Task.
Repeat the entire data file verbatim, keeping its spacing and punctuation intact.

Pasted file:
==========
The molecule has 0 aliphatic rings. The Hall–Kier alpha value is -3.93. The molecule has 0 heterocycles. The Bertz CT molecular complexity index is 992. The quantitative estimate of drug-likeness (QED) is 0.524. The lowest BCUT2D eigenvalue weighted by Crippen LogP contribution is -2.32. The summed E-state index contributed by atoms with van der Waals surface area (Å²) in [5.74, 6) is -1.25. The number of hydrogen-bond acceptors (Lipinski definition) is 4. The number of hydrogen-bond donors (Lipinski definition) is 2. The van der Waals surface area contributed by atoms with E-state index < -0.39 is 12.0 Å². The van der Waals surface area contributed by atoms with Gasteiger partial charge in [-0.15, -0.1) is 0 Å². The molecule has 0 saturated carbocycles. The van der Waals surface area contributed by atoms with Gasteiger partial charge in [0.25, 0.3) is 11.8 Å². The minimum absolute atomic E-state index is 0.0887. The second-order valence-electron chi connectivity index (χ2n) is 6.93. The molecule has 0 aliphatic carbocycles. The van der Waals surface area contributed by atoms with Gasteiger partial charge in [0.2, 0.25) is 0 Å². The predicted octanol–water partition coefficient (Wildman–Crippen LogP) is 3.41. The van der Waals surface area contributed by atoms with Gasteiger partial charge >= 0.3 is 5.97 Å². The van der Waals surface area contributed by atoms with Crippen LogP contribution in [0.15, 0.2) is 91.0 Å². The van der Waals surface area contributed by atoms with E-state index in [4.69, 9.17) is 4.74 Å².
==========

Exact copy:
The molecule has 0 aliphatic rings. The Hall–Kier alpha value is -3.93. The molecule has 0 heterocycles. The Bertz CT molecular complexity index is 992. The quantitative estimate of drug-likeness (QED) is 0.524. The lowest BCUT2D eigenvalue weighted by Crippen LogP contribution is -2.32. The summed E-state index contributed by atoms with van der Waals surface area (Å²) in [5.74, 6) is -1.25. The number of hydrogen-bond acceptors (Lipinski definition) is 4. The number of hydrogen-bond donors (Lipinski definition) is 2. The van der Waals surface area contributed by atoms with E-state index < -0.39 is 12.0 Å². The van der Waals surface area contributed by atoms with Gasteiger partial charge in [-0.15, -0.1) is 0 Å². The molecule has 0 saturated carbocycles. The van der Waals surface area contributed by atoms with Gasteiger partial charge in [0.25, 0.3) is 11.8 Å². The minimum absolute atomic E-state index is 0.0887. The second-order valence-electron chi connectivity index (χ2n) is 6.93. The molecule has 0 aliphatic carbocycles. The van der Waals surface area contributed by atoms with Gasteiger partial charge in [0.2, 0.25) is 0 Å². The predicted octanol–water partition coefficient (Wildman–Crippen LogP) is 3.41. The van der Waals surface area contributed by atoms with Gasteiger partial charge >= 0.3 is 5.97 Å². The van der Waals surface area contributed by atoms with Crippen LogP contribution in [0.15, 0.2) is 91.0 Å². The van der Waals surface area contributed by atoms with E-state index in [4.69, 9.17) is 4.74 Å².